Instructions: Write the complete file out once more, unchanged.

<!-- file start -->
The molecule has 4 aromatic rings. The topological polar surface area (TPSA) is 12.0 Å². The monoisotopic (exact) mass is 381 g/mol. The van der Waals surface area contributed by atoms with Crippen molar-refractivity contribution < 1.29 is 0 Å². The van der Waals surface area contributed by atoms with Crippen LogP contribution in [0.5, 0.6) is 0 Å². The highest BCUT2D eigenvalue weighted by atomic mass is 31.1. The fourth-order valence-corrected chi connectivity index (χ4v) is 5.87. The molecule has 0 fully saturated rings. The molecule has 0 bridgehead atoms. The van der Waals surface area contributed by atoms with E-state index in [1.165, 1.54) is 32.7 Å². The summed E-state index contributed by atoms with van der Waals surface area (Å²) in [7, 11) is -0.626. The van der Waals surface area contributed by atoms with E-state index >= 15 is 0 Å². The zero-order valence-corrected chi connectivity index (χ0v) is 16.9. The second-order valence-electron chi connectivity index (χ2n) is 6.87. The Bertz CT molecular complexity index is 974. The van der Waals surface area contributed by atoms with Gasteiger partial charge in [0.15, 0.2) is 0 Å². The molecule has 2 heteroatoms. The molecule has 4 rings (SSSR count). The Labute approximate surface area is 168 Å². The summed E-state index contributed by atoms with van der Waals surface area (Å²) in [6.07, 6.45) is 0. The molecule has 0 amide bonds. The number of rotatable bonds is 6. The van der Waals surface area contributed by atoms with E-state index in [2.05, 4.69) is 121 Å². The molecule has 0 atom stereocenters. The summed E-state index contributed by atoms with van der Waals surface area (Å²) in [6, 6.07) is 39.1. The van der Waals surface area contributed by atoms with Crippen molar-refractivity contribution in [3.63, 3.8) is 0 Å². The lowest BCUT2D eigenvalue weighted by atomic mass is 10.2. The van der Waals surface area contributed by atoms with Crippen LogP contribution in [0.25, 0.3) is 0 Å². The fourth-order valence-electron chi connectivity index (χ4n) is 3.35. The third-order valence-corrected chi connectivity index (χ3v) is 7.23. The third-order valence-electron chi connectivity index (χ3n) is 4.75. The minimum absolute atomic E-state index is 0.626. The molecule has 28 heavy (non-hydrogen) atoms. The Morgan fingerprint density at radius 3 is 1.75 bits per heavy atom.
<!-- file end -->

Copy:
The molecule has 4 aromatic rings. The topological polar surface area (TPSA) is 12.0 Å². The monoisotopic (exact) mass is 381 g/mol. The van der Waals surface area contributed by atoms with Crippen molar-refractivity contribution < 1.29 is 0 Å². The van der Waals surface area contributed by atoms with Crippen LogP contribution in [0.5, 0.6) is 0 Å². The highest BCUT2D eigenvalue weighted by atomic mass is 31.1. The fourth-order valence-corrected chi connectivity index (χ4v) is 5.87. The molecule has 0 fully saturated rings. The molecule has 0 bridgehead atoms. The van der Waals surface area contributed by atoms with E-state index in [1.165, 1.54) is 32.7 Å². The summed E-state index contributed by atoms with van der Waals surface area (Å²) in [7, 11) is -0.626. The van der Waals surface area contributed by atoms with E-state index >= 15 is 0 Å². The zero-order valence-corrected chi connectivity index (χ0v) is 16.9. The second-order valence-electron chi connectivity index (χ2n) is 6.87. The Bertz CT molecular complexity index is 974. The van der Waals surface area contributed by atoms with Gasteiger partial charge in [0.15, 0.2) is 0 Å². The molecule has 2 heteroatoms. The molecule has 4 rings (SSSR count). The Labute approximate surface area is 168 Å². The summed E-state index contributed by atoms with van der Waals surface area (Å²) in [6.07, 6.45) is 0. The molecule has 0 amide bonds. The number of rotatable bonds is 6. The van der Waals surface area contributed by atoms with E-state index in [2.05, 4.69) is 121 Å². The molecule has 0 atom stereocenters. The summed E-state index contributed by atoms with van der Waals surface area (Å²) in [6, 6.07) is 39.1. The van der Waals surface area contributed by atoms with Crippen molar-refractivity contribution in [3.63, 3.8) is 0 Å². The lowest BCUT2D eigenvalue weighted by atomic mass is 10.2. The van der Waals surface area contributed by atoms with Crippen LogP contribution in [0.25, 0.3) is 0 Å². The fourth-order valence-electron chi connectivity index (χ4n) is 3.35. The third-order valence-corrected chi connectivity index (χ3v) is 7.23. The third-order valence-electron chi connectivity index (χ3n) is 4.75. The minimum absolute atomic E-state index is 0.626. The molecule has 28 heavy (non-hydrogen) atoms. The Morgan fingerprint density at radius 3 is 1.75 bits per heavy atom.